While trying to submit an edit, I received the following error message:

Too many of your edits were rejected, try again in 7 days.

And now I'm wondering, how many of my edit suggestions can be rejected per day before this happens?

  • FYI : Damodar had 30 edit suggestions approved, and 14 edit suggestions rejected. That's about 33% rejected. So the figure must be about 30% I guess.
    – JohnP
    May 20, 2011 at 12:11
  • @JohnP : how you calculated that ?
    – damodar
    May 20, 2011 at 12:13
  • @Damodar well, out of 44 total edit suggestions 14 were rejected (30%). But I'm guessing the time factor comes in as well. I'm only guessing here, so you should wait till someone comes along to give the exact figures.
    – JohnP
    May 20, 2011 at 12:17
  • @JohnP : Sorry, iam asking how you came to know , 30 edit suggestions approved, and 14 edit suggestions rejected
    – damodar
    May 20, 2011 at 12:19
  • @Damodar stackoverflow.com/suggested-edits/47844 look right at the bottom.
    – JohnP
    May 20, 2011 at 12:20

1 Answer 1


I don't see the official number of edit suggestions that you can have rejected before you are temporarily banned from submitting any more posted anywhere. But I suspect that's entirely by design.

Telling people the number would make it easier for them to exploit the system by suggesting only n–1 bad edits, where n is the number of rejected edits that trips the temporary ban.

As the FAQ on suggested edits explains:

What about abuse?

There are strict limits enforced. If a user (anonymous or registered) submits many rejected edits they will be automatically banned from suggesting edits. The fixed size queue also helps protect us from abuse.

This is because suggested edits, especially on Stack Overflow, are very expensive. They require the time, energy, and effort of at least two trusted community members. If you continually submit bad edits that don't improve the site in any way, you've just wasted everyone's time. We don't appreciate that, and we'd prefer that you take some time out and watch how others edit. And then, once you get the hang of things, we're perfectly willing to give you another chance. But please don't push your luck...

Remember, you also get a reputation boost (+2) for edits that are approved, so it's in your best interest to make quality edits, as well. If in doubt about the validity of an edit, then just don't submit it. Move along and edit something else, or stop to answer a question. Let one of the other users take care of that edit.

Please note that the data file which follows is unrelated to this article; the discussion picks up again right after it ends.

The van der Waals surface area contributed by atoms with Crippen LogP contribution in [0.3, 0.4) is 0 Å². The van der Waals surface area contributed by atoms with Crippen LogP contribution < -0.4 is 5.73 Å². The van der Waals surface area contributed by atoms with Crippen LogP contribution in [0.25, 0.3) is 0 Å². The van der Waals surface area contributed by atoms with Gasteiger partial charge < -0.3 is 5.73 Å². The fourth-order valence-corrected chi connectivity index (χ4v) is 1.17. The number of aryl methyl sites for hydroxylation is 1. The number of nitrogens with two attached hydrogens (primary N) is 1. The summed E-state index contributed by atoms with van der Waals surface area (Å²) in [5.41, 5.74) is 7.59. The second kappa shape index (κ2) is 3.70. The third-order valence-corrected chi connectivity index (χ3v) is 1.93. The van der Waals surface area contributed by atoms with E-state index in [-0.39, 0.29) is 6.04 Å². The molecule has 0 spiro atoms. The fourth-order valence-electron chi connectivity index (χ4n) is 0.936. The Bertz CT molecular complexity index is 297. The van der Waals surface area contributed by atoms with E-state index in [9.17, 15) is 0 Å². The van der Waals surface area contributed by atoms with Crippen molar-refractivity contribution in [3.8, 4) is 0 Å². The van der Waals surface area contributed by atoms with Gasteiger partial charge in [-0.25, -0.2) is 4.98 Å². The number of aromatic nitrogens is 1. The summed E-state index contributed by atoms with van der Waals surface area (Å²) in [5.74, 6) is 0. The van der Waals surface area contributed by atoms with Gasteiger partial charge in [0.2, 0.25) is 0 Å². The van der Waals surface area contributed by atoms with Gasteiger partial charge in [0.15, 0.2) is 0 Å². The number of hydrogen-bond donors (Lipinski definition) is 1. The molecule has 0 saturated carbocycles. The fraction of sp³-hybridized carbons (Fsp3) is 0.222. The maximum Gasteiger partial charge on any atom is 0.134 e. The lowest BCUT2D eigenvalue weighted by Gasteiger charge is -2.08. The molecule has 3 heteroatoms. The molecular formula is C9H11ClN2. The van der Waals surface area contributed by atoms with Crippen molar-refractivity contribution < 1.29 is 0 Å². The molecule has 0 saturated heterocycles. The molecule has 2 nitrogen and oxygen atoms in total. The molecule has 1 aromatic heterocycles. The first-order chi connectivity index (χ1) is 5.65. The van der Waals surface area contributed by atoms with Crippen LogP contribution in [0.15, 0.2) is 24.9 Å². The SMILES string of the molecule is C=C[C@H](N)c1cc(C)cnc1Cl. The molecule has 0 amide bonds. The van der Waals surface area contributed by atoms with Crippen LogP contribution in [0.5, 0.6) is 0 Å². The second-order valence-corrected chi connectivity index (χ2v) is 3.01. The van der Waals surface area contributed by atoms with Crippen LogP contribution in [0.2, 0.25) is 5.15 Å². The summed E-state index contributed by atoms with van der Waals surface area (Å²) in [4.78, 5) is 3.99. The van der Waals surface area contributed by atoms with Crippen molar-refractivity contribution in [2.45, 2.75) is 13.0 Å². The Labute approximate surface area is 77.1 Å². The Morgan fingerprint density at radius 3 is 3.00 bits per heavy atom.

If you'd really like to learn how to make better edits (and thus get more of them accepted), I very much recommend watching how other users (say, those with 5000+ reputation) have edited posts in the past. Any time you come across a post that's been edited, there will be a link to its revision history at the bottom, in the center. Click on it and see what changes were made. Look at what tags were used, and try to figure out why. Look at the formatting changes that were made. Look at the grammar & spelling edits. Try to imagine what edits you would have made to a post, and compare those to the ones others have made. How do they match up? Do you know why they made the changes they did? Do you see how they improve the overall quality of the post? And already, you'll be improving as an editor.

And remember that there are plenty of simple and obvious edits to suggest while you're learning and improving. Tons of people forget to format their code in their questions. Lots more people don't capitalize things properly in their question titles. Some people forget to include a tag for the programming language that they're using. Simple edits like that are almost always going to be approved.

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